Abstract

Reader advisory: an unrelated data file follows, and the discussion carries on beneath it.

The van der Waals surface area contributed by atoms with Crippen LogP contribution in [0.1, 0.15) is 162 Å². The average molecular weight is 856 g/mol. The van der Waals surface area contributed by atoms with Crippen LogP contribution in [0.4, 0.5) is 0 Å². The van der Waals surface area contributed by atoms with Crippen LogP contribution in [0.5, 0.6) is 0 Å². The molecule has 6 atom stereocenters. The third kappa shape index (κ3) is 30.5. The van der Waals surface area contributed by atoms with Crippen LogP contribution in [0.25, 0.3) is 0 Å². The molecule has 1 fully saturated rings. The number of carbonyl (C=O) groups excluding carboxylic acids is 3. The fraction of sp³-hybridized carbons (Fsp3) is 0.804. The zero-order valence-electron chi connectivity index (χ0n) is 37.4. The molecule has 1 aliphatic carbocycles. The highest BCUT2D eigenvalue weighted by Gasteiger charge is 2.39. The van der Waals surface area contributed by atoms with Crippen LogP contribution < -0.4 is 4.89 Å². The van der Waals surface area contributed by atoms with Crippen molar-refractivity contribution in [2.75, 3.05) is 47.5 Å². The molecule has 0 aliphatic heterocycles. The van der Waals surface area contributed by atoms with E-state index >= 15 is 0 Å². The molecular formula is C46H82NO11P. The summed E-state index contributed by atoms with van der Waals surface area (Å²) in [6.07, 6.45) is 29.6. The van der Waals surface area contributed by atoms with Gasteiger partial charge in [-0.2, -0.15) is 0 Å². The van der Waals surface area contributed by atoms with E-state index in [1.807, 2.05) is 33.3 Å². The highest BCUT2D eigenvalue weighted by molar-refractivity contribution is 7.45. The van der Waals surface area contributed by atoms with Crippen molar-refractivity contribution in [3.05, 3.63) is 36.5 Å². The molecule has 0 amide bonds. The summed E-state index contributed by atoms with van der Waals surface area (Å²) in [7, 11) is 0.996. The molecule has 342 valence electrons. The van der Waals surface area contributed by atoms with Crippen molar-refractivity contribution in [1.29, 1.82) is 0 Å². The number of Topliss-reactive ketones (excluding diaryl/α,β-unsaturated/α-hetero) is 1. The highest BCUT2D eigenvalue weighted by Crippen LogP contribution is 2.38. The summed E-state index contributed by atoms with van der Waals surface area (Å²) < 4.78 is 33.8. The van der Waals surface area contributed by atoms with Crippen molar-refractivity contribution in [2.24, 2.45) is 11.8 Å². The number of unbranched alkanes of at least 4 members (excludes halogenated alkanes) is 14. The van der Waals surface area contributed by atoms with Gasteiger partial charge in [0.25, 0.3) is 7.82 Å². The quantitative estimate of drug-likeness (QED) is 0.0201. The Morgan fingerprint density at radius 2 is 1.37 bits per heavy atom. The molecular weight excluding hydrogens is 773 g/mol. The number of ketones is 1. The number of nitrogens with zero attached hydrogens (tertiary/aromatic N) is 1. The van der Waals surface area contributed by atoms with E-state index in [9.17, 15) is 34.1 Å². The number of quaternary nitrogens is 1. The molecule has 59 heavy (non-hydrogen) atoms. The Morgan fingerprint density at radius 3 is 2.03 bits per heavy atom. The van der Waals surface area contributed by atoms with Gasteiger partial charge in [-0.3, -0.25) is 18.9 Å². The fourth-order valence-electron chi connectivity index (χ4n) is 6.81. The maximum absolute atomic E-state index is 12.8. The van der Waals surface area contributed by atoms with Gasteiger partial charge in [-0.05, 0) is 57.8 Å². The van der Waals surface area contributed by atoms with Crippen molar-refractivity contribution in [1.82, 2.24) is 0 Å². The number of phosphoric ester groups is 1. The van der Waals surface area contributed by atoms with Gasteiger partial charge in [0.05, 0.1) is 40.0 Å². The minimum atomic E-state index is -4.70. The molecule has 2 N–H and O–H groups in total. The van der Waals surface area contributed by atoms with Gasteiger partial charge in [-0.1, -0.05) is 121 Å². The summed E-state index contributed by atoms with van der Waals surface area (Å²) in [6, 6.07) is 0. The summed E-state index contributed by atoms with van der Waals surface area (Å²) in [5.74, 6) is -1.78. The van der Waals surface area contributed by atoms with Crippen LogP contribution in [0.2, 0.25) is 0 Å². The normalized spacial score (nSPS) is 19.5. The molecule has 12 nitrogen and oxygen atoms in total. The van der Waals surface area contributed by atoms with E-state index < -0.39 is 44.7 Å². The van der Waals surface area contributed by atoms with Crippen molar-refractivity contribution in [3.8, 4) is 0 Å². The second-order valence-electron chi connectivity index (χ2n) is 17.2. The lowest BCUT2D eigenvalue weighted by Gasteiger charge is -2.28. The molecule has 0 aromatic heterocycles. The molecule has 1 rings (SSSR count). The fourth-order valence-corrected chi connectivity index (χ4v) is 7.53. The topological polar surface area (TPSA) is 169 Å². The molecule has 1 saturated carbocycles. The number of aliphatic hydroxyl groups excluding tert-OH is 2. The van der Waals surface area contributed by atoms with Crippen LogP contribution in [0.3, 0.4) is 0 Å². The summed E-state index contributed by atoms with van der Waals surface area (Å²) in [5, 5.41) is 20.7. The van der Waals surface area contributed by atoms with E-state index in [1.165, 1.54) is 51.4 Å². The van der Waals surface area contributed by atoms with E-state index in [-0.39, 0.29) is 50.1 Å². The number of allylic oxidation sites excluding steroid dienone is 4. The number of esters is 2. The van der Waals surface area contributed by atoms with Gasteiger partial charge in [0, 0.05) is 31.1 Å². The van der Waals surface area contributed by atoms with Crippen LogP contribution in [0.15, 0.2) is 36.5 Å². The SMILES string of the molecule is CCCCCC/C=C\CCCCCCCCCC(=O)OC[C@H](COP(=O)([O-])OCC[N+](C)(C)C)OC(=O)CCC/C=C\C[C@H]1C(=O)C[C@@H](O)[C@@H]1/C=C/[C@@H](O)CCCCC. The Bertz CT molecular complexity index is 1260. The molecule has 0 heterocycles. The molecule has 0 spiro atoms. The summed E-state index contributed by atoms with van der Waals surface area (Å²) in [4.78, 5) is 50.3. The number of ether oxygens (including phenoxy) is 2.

Transport of rock salt brine through a vertical multilayer hydraulic sealing system (HTV-1) was examined during the saturation process. The HTV-1 was a semi-technical-scale experiment that simulated a shaft sealing. Multilayer drift and shaft sealings are part of the multibarrier system in geologic repositories for hazardous or radioactive waste. In contrast to the usual sealing constructions, the examined system combines sealing bentonite layers (DS) with equipotential layers (ES) of higher hydraulic conductivity that are expected to prevent inhomogeneous liquid transport in barriers independent of the surrounding host rock and formation water. Rock salt brine (density 1.15 g/mL = 4 mol/L) was chosen to simulate natural brines. It was forced through the column with a solution pressure up to 9.3 MPa. No artificial saturation was applied in advance of brine inflow. The experiment was terminated after 1 yr after the brine passed two DS and two ES and reached the upper DS. A detailed snapshot analysis of water and salt distribution and layer geometry was obtained. The salt/water ratio of the initial brine was 0.26 and was evenly detected within the wet ES as well as the wet DS. Thus, the results revealed the functionality of the sandwich-like sealing system. Natural Ca- and Mg-rich bentonite was partially transformed into its Na-saturated form depending on exposure time to the brine, but high salt concentration did not prevent swelling. Swelling of the lower bentonite layers caused compaction of the upper bentonite layers, as it was confined from the bottom and by jacket friction.

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